National Astronomical Observatory of Japan

The sky of Tokyo, Calendar, Planets (August, 2018)

The sky of Tokyo

The sky of Tokyo (9:00 p.m. Mid-)
Download: Medium resolution (2000 x 2000) High resolution (5500 x 5500)

Calendar (August)

5Last Quarter Moon
8Uranus at stationary point
9Mercury at inferior conjunction
11Mountain Day [Yama-no-hi](national holiday) / New Moon / Partial Solar Eclipse (not visible from Japan) (Reference: Local Prediction of the Solar Eclipse)
13The Perseid Meteor Shower peaks around 10:00. (The best time for viewing is before dawn on the 13th. On the order of 40 meteors per hour are expected. Conditions are good.)
17Traditional tanabata (traditional star festival)
18First Quarter Moon / Greatest Eastern Elongation of Venus / Mercury at stationary point
26Full Moon
27Greatest Eastern Elongation of Mercury
28Mars at stationary point

The days for the peak activities of the meteor showers are based on the predictions of IMO(International Meteor Organization).


Mercury reaches inferior conjunction on August 9. From the beginning to the middle of the month, its position is close to the Sun, making observation difficult. Mercury reaches its greatest western elongation on August 27, so it can be easily obsereved in the lower eastern sky around the 27th. As seen from Tokyo from August 25 to August 31, its elevation exceeds 10 degrees at 30 minutes before sunrise. Its brightness is 0.2 magnitude to -0.7 magnitude from August 25 to August 31.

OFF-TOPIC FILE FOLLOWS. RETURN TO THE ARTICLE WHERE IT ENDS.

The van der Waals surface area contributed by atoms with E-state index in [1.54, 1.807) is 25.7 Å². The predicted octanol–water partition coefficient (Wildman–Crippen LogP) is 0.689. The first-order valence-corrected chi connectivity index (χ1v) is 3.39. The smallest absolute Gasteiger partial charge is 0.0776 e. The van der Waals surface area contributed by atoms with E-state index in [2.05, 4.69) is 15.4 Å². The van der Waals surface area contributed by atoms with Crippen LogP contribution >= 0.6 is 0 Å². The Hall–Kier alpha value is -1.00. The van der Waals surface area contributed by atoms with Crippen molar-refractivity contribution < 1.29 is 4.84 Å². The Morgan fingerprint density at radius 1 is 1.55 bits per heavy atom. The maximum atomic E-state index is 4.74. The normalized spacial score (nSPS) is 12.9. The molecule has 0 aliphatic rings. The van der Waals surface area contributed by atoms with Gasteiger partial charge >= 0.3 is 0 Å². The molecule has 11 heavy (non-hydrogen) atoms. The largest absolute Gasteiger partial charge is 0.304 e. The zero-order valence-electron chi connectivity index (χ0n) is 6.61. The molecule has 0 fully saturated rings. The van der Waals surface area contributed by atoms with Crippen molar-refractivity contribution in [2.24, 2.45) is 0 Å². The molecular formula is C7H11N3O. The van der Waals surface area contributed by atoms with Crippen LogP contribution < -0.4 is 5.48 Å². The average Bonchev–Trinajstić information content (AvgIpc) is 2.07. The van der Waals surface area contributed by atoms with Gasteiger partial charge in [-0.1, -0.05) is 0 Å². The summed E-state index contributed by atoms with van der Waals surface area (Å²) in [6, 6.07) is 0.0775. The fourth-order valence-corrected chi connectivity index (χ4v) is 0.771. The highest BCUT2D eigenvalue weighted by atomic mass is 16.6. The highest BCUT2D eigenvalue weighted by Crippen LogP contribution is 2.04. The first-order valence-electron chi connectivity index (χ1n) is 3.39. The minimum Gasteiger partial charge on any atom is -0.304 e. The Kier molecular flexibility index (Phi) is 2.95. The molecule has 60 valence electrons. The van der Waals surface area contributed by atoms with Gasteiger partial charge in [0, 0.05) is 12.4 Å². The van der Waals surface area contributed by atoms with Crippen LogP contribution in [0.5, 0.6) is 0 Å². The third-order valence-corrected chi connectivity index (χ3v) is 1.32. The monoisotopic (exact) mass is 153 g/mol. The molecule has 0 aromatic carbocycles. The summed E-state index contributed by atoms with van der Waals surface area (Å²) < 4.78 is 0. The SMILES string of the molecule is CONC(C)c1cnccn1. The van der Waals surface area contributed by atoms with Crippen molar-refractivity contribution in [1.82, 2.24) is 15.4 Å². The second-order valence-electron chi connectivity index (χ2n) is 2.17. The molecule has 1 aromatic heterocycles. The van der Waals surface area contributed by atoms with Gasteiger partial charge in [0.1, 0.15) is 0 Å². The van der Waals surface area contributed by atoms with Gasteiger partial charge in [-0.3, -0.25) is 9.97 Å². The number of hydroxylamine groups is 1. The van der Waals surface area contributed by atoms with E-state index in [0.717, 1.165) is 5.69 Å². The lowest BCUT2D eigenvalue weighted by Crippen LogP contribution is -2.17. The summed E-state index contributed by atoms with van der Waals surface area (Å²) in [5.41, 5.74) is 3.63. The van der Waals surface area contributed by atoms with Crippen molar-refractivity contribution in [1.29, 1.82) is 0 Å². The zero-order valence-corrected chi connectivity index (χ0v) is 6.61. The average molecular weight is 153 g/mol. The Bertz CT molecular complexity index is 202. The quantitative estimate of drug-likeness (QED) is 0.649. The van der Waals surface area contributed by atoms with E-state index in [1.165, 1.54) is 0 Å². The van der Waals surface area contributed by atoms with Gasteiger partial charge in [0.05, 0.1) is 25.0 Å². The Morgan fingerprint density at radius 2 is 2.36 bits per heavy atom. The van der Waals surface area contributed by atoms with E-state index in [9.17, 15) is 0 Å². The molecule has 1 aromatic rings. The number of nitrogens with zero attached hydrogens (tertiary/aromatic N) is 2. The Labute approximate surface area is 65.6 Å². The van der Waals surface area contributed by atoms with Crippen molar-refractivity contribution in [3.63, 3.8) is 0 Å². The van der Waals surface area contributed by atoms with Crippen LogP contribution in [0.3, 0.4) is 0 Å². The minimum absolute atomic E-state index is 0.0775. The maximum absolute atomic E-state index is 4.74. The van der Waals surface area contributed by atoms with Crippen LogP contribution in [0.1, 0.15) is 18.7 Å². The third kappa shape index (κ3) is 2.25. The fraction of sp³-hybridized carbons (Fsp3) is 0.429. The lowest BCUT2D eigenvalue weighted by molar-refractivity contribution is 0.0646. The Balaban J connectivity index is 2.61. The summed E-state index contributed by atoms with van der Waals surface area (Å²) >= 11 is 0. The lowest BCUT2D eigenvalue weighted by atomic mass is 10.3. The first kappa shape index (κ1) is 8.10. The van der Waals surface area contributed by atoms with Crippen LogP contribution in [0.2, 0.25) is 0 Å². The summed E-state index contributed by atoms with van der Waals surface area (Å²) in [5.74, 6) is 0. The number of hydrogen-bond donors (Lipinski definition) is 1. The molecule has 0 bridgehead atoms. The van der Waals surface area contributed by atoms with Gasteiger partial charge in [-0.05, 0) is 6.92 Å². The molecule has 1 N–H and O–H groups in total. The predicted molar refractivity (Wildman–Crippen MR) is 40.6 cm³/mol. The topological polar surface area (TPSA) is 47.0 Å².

Bright Venus is low in the western to southwestern sky after sunset. It reaches its greatest eastern elongation on August 18. Its brightness is -4.2 magnitude to -4.4 magnitude.
Mars moves west (retrograde motion) in the constellation Capricornus. After passing the stationary point on August 28, it moves to the east (direct motion). It skims the constellation Sagittarius around the stationary point. At the stationary point, Mars seems to stop with respect to the stars. Seen from Tokyo in the middle of August, it rises before 6 p.m. In the end of August, it reaches culmination around 10 p.m. Its brightness is -2.8 magnitude to -2.1 magnitude.
Jupiter moves east (direct motion) in the constellation Libra. It can be seen after sunset in the southwestern sky. Its brightness is -2.1 magnitude to -1.9 magnitude.
Saturn moves west (retrograde motion) in the constellation Sagittarius. It can be seen after sunset in the southern sky. Its brightness is 0.2 magnitude to 0.4 magnitude. It still is a good time to observe Saturn.

Reference: Ephemeris Computation Office, NAOJ

With the “Sky Viewer” you can easily explore the appearance of a typical urban night sky (planets and constellations are visible). The Celestial Phenomena section of the glossary explains the planetary phenomena terms: greatest elongation, opposition, conjunction, stationary, etc.